The Cambridge African Film Festival (CAFF) is the longest running festival of its kind in the United Kingdom and this year celebrating, its 15th anniversary, CAFF is partnering with the renowned Cambridge Film Festival and the prestigious University of Cambridge’s Festival of Ideas to bring the best in contemporary African film as well as cherished classics to a wider audience.
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Expertly curated screenings, discussions and live events will take place from 21 to 27 October 2016 in a range of venues across the historic city of Cambridge.

We are delighted to announce that we are inviting film submissions to be considered for the Festival programme, up until 20th July 2016 – please email us on for further details.
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Founded in 2002 by a small group of graduate students at the University of Cambridge, CAFF is dedicated to promoting African and black culture, providing a UK audience for African filmmakers and offering an important counterbalance to the Western media’s stereotyping of Africa.

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It is run by a dedicated group of volunteers from diverse interest, academic and professional backgrounds who share a common passion for African film and culture.

More details about the 2016 Festival and Programme can be found via the tab above, and details from previous festivals available in the archive.

This year the Cambridge African Film Festival (CAFF), which was directed for the second consecutive year by Estrella Sendra, focused on the intertwining themes of love, music and resistance. The programme showcased nine fiction films, two short films and two documentary films coming from Algeria, Burkina Faso, Egypt, Ethiopia, Kenya, Senegal, South Africa and Sudan. It also featured Q&As with experts, workshops, live music, and a tribute to Senegalese filmmaker Ousmane Sembène.

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About “From Africa, with Love”

“From Africa, With Love” was a programme of African cinema that took place from October 2015 to November 2015 across the UK, as part of the BFI LOVE Blockbuster Season, in partnership with Plusnet, which sought to present a number of both classic and contemporary films about romantic love on the African continent. The programme was a collaborative effort between the five African film festivals in the UK: Africa in Motion (AiM) Film Festival in Scotland; Film Africa in London; Afrika Eye in Bristol; Watch-Africa in Wales; and the Cambridge African Film Festival (CAFF), with Africa in Motion taking responsibility for administering the logistics and finances of the project. The project came about as a means to augment and diversify the wider Love Blockbuster programme by presenting a number of films within the programmes of the five film festivals, as well as making these films available to other venues and hubs during the Love season. Through a collaborative programming process, we selected 8 African films that focused on the theme of love in a variety of ways, and grouped these into three overarching themes:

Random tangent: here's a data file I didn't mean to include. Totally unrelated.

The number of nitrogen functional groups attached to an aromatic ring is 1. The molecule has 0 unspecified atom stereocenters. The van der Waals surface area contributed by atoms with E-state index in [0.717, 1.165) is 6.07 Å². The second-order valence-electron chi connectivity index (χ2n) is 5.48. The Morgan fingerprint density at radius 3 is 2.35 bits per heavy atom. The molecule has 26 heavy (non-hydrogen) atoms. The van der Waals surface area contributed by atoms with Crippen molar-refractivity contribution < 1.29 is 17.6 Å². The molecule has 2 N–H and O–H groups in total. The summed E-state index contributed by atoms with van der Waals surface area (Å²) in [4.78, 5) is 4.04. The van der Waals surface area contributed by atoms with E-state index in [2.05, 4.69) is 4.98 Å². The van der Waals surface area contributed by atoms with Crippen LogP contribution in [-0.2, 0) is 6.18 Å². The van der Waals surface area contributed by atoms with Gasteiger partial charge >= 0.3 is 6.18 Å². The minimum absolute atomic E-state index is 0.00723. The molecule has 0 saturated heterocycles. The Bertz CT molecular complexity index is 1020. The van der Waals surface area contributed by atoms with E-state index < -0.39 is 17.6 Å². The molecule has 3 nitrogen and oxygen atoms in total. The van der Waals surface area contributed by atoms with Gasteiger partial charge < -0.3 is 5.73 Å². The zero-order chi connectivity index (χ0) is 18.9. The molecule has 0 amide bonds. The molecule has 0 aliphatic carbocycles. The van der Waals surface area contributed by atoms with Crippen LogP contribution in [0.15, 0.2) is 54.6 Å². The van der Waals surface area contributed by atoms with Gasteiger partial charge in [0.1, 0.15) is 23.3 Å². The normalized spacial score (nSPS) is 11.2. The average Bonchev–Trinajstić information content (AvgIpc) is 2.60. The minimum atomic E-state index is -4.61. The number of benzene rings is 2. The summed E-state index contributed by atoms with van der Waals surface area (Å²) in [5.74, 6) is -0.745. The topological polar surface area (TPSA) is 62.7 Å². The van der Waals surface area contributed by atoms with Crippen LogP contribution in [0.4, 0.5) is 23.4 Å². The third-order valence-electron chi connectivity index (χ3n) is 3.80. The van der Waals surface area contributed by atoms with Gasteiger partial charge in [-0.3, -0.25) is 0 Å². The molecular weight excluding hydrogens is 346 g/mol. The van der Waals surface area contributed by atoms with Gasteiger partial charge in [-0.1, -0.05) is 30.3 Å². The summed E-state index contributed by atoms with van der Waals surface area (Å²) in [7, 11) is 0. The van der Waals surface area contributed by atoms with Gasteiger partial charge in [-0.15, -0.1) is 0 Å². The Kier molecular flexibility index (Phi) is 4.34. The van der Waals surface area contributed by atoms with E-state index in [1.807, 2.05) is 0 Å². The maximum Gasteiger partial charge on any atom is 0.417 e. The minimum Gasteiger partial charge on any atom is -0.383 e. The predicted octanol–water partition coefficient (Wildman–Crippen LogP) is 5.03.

This theme sought to rekindle date night in a romantic dine-and-view setting. Films that were screened in this strand included:

-Jenna Cato Bass’ quirky Love the One You Love (South Africa, 2014)

-Hermon Hailay’s Price of Love (Ethiopia, 2015)


This strand looked at love in times of adversity, and included:

-Mark Dornford-May’s Breathe Umphefumlo (South Africa, 2015)

-Miklas Manneke’s Kanyekanye (South Africa, 2013)


This strand explored the cultural perceptions and interpretations of love across Africa, looking at religion, class, tradition and the collision with modernity, and the unique place of love in African life, manifested in marriage, dowries, courting rituals, and the challenges of unconventional love. Films included:

-Djibril Diop Mambety’s Hyenas (Senegal, 1992)

-Youssef Chahine’s Cairo Station (Egypt, 1958)

-Jim Chuchu’s Stories of our Lives (2014)

-Zeze Gamboa’s O Grand Kilapy (Angola, 2012)

Overall, the programme was very successful. In particular, all of the Dine and View events across the five festivals were sold-out and much enjoyed by attendees. A number of other screenings saw significant audience turnout, while some screenings struggled to get audiences. This is not unexpected as these kinds of African films do not usually have a large viewership, and although positive developments in this regard can be witnessed in some of the more successful events of this programme, achieving consistently good attendance is part of a longer-term project of developing reliable audiences. The programme also saw the successful collaboration of the five African film festivals in a way that works towards the strengthening of the network for future initiatives, and which was developed previously through the BFI-funded South African film tour last year. The longer-term impact of the programme saw the successful exposure of African cinema to UK audiences in order to continue developing an interest in and demand for African cinema amongst UK audiences.